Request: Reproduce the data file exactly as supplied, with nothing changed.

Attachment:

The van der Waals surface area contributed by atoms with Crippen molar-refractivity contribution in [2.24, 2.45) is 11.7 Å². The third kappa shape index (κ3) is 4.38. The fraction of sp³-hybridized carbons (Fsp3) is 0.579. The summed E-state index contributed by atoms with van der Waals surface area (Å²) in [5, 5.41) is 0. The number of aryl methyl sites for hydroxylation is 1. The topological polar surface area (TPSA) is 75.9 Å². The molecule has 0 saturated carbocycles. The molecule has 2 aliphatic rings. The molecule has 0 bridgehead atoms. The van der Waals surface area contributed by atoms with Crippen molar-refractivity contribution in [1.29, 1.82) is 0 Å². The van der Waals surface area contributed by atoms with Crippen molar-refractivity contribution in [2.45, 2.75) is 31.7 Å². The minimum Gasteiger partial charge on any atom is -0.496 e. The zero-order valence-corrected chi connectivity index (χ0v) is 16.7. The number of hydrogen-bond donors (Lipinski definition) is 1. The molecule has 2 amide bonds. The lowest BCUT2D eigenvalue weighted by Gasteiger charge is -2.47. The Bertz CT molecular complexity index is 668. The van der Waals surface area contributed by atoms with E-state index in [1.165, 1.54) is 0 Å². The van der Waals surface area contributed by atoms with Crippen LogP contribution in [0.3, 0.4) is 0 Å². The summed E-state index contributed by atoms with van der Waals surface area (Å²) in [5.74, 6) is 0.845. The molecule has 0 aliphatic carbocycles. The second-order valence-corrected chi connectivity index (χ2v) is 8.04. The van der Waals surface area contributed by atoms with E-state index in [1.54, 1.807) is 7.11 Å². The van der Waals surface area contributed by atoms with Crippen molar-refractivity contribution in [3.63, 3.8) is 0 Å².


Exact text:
The van der Waals surface area contributed by atoms with Crippen molar-refractivity contribution in [2.24, 2.45) is 11.7 Å². The third kappa shape index (κ3) is 4.38. The fraction of sp³-hybridized carbons (Fsp3) is 0.579. The summed E-state index contributed by atoms with van der Waals surface area (Å²) in [5, 5.41) is 0. The number of aryl methyl sites for hydroxylation is 1. The topological polar surface area (TPSA) is 75.9 Å². The molecule has 0 saturated carbocycles. The molecule has 2 aliphatic rings. The molecule has 0 bridgehead atoms. The van der Waals surface area contributed by atoms with Crippen molar-refractivity contribution in [1.29, 1.82) is 0 Å². The van der Waals surface area contributed by atoms with Crippen molar-refractivity contribution in [2.45, 2.75) is 31.7 Å². The minimum Gasteiger partial charge on any atom is -0.496 e. The zero-order valence-corrected chi connectivity index (χ0v) is 16.7. The number of hydrogen-bond donors (Lipinski definition) is 1. The molecule has 2 amide bonds. The lowest BCUT2D eigenvalue weighted by Gasteiger charge is -2.47. The Bertz CT molecular complexity index is 668. The van der Waals surface area contributed by atoms with E-state index in [1.165, 1.54) is 0 Å². The van der Waals surface area contributed by atoms with Crippen LogP contribution in [0.3, 0.4) is 0 Å². The summed E-state index contributed by atoms with van der Waals surface area (Å²) in [5.74, 6) is 0.845. The molecule has 0 aliphatic carbocycles. The second-order valence-corrected chi connectivity index (χ2v) is 8.04. The van der Waals surface area contributed by atoms with E-state index in [1.54, 1.807) is 7.11 Å². The van der Waals surface area contributed by atoms with Crippen molar-refractivity contribution in [3.63, 3.8) is 0 Å².